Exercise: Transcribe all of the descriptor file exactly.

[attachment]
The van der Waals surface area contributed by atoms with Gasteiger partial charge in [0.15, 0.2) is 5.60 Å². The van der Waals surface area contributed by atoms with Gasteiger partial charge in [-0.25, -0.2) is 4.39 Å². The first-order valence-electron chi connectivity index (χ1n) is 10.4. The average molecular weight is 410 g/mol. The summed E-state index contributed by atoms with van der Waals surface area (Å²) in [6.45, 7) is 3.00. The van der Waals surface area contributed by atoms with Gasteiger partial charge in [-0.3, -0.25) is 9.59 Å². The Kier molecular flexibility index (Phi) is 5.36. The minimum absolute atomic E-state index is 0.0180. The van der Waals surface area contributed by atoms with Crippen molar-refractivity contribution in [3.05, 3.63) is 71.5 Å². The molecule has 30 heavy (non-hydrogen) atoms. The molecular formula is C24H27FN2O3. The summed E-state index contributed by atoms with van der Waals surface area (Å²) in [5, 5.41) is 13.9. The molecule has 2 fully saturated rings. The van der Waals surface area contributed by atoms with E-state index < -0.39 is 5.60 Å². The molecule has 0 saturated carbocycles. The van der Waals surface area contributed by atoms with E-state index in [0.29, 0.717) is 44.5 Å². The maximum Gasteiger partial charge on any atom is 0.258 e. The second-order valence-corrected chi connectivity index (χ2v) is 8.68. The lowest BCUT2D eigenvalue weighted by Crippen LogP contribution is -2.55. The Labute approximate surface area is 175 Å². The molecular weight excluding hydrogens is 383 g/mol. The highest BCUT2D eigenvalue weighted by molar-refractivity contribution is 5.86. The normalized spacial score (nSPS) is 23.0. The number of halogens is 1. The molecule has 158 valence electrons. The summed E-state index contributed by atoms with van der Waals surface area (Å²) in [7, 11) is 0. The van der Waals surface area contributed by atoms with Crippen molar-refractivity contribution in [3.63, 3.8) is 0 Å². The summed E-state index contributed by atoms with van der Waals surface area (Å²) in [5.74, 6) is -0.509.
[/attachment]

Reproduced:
The van der Waals surface area contributed by atoms with Gasteiger partial charge in [0.15, 0.2) is 5.60 Å². The van der Waals surface area contributed by atoms with Gasteiger partial charge in [-0.25, -0.2) is 4.39 Å². The first-order valence-electron chi connectivity index (χ1n) is 10.4. The average molecular weight is 410 g/mol. The summed E-state index contributed by atoms with van der Waals surface area (Å²) in [6.45, 7) is 3.00. The van der Waals surface area contributed by atoms with Gasteiger partial charge in [-0.3, -0.25) is 9.59 Å². The Kier molecular flexibility index (Phi) is 5.36. The minimum absolute atomic E-state index is 0.0180. The van der Waals surface area contributed by atoms with Crippen molar-refractivity contribution in [3.05, 3.63) is 71.5 Å². The molecule has 30 heavy (non-hydrogen) atoms. The molecular formula is C24H27FN2O3. The summed E-state index contributed by atoms with van der Waals surface area (Å²) in [5, 5.41) is 13.9. The molecule has 2 fully saturated rings. The van der Waals surface area contributed by atoms with E-state index < -0.39 is 5.60 Å². The molecule has 0 saturated carbocycles. The van der Waals surface area contributed by atoms with E-state index in [0.29, 0.717) is 44.5 Å². The maximum Gasteiger partial charge on any atom is 0.258 e. The second-order valence-corrected chi connectivity index (χ2v) is 8.68. The lowest BCUT2D eigenvalue weighted by Crippen LogP contribution is -2.55. The Labute approximate surface area is 175 Å². The molecular weight excluding hydrogens is 383 g/mol. The highest BCUT2D eigenvalue weighted by molar-refractivity contribution is 5.86. The normalized spacial score (nSPS) is 23.0. The number of halogens is 1. The molecule has 158 valence electrons. The summed E-state index contributed by atoms with van der Waals surface area (Å²) in [7, 11) is 0. The van der Waals surface area contributed by atoms with Crippen molar-refractivity contribution in [3.63, 3.8) is 0 Å². The summed E-state index contributed by atoms with van der Waals surface area (Å²) in [5.74, 6) is -0.509.